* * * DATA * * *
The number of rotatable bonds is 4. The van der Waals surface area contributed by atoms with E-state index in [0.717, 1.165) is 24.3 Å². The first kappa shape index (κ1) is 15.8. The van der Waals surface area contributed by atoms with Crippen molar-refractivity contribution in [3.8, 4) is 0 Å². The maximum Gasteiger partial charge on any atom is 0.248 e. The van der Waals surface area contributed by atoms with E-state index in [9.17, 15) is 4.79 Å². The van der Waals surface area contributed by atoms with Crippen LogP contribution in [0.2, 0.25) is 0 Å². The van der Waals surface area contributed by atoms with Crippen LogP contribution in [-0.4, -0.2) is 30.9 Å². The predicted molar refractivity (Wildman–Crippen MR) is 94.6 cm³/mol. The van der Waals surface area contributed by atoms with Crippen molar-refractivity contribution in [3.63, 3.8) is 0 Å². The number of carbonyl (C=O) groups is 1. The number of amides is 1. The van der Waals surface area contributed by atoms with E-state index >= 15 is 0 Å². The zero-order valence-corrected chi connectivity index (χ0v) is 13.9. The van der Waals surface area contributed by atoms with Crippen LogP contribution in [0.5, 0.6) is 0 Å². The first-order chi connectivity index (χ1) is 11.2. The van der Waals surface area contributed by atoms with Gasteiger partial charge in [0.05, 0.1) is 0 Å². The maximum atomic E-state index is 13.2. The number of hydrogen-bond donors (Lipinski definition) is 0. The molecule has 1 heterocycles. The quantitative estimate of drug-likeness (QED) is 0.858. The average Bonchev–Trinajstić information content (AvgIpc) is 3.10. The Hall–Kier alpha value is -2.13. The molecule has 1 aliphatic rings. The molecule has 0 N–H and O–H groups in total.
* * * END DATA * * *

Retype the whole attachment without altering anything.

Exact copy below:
The number of rotatable bonds is 4. The van der Waals surface area contributed by atoms with E-state index in [0.717, 1.165) is 24.3 Å². The first kappa shape index (κ1) is 15.8. The van der Waals surface area contributed by atoms with Crippen molar-refractivity contribution in [3.8, 4) is 0 Å². The maximum Gasteiger partial charge on any atom is 0.248 e. The van der Waals surface area contributed by atoms with E-state index in [9.17, 15) is 4.79 Å². The van der Waals surface area contributed by atoms with Crippen LogP contribution in [0.2, 0.25) is 0 Å². The van der Waals surface area contributed by atoms with Crippen LogP contribution in [-0.4, -0.2) is 30.9 Å². The predicted molar refractivity (Wildman–Crippen MR) is 94.6 cm³/mol. The van der Waals surface area contributed by atoms with Crippen molar-refractivity contribution in [3.63, 3.8) is 0 Å². The number of carbonyl (C=O) groups is 1. The number of amides is 1. The van der Waals surface area contributed by atoms with E-state index >= 15 is 0 Å². The zero-order valence-corrected chi connectivity index (χ0v) is 13.9. The van der Waals surface area contributed by atoms with Crippen LogP contribution in [0.5, 0.6) is 0 Å². The first-order chi connectivity index (χ1) is 11.2. The van der Waals surface area contributed by atoms with Gasteiger partial charge in [0.05, 0.1) is 0 Å². The maximum atomic E-state index is 13.2. The number of hydrogen-bond donors (Lipinski definition) is 0. The molecule has 1 heterocycles. The quantitative estimate of drug-likeness (QED) is 0.858. The average Bonchev–Trinajstić information content (AvgIpc) is 3.10. The Hall–Kier alpha value is -2.13. The molecule has 1 aliphatic rings. The molecule has 0 N–H and O–H groups in total.